Can partnering with vendors help improve outcomes?

Can partnering with vendors help improve outcomes?

In high complexity cases the surgical rep often plays an integral part during surgery. Placing new pacemakers, new knee or hip implants, or any complex device placement warrants rep involvement to help support a positive outcome.

 

However, in other instances and perhaps even in those mentioned above, are you getting the most value out of your vendors?

 

Some medical device companies may be happy enough to drop off their products and call in 6 months to make see if you are still happy. If they call back at all. Conversely, you may be just as happy if that rep never calls you back after dropping off their product. It works well as far as you can tell, and they were a little pushy anyways.

 

But you may be missing some of the value that they can bring. Medical device companies spend tens of millions of dollars, perhaps more, each year in order to generate evidence for their devices. Evidence helps sell products. But it also can help with your outcomes. If the evidence is sound and well collected, it could mean extra value for you and your team.

 

For example, if you are evaluating a new hand hygiene program you may want to dig a little deeper than just having the soap and sanitizer switched out in your dispensers. Your new vendor likely has more to offer than just soap and sanitizer. It may also have a lean six sigma program in place to help you identify the best locations in your hospital to reduce waste and improve utilization. The company may have the ability to recommend protocols you can implement in order to increase hand hygiene compliance. It could have something simpler like having free signage available to remind your staff to sanitize and wash their hands, that may add additional value for you.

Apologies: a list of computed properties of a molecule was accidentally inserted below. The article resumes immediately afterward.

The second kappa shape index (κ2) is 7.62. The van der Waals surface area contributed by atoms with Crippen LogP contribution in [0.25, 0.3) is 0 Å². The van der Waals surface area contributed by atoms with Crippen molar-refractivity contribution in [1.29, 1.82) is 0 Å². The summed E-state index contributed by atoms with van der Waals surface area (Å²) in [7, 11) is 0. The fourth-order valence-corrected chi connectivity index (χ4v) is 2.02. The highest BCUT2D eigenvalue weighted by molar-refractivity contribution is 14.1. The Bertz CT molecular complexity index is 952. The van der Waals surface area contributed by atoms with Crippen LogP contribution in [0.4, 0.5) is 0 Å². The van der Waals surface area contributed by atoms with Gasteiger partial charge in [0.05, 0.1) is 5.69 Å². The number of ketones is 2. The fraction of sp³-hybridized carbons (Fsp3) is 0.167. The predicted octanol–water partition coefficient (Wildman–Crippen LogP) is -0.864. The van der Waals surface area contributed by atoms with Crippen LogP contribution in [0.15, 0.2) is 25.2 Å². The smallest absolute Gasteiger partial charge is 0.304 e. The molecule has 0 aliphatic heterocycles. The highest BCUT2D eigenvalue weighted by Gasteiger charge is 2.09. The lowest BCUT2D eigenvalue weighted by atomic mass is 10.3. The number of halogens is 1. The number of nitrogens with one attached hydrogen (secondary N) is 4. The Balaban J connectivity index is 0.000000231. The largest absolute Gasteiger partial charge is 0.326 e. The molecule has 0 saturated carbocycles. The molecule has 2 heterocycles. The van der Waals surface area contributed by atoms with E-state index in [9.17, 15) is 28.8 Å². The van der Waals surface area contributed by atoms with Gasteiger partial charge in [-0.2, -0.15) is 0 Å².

Every medical device sales rep wants to be your “consultant”. Every company teaches their teams: Don’t just be a salesperson, be a consultant. Being a consultant makes medical device companies more valuable to you. Though it may not seem like it, that approach is a win for you and an opportunity to leverage the evidence and knowledge of your vendors when it comes to programs in your hospital.

 

Here are some questions you can ask your rep the next time you see them:

 

  • I have been having trouble with X, do you have any experience with your other accounts in implementing a new protocol?
  • We have really low utilization, any suggestions on how to increase it?
  • We seem to be going through a lot of product, can you help us reduce our usage?

 

The list goes on.

 

You may be thinking, “I don’t think the rep really has the expertise to help me with some of my pressing issues.”

 

And they may not. But if your rep works for one of the multi-million-dollar medical device companies, if they don’t have the expertise, they may have access to a team of people who would love to come and offer their services.

 

Medical device reps want to be consultants for you. And if you are already buying products from them, they will do it for free. It’s easy enough to filter out noise from reps who can’t help, but some of them have extensive expertise themselves or a team of experts behind them. Let the millions medical device companies spend on evidence and quality improvement projects help you with the outcomes you are looking for.

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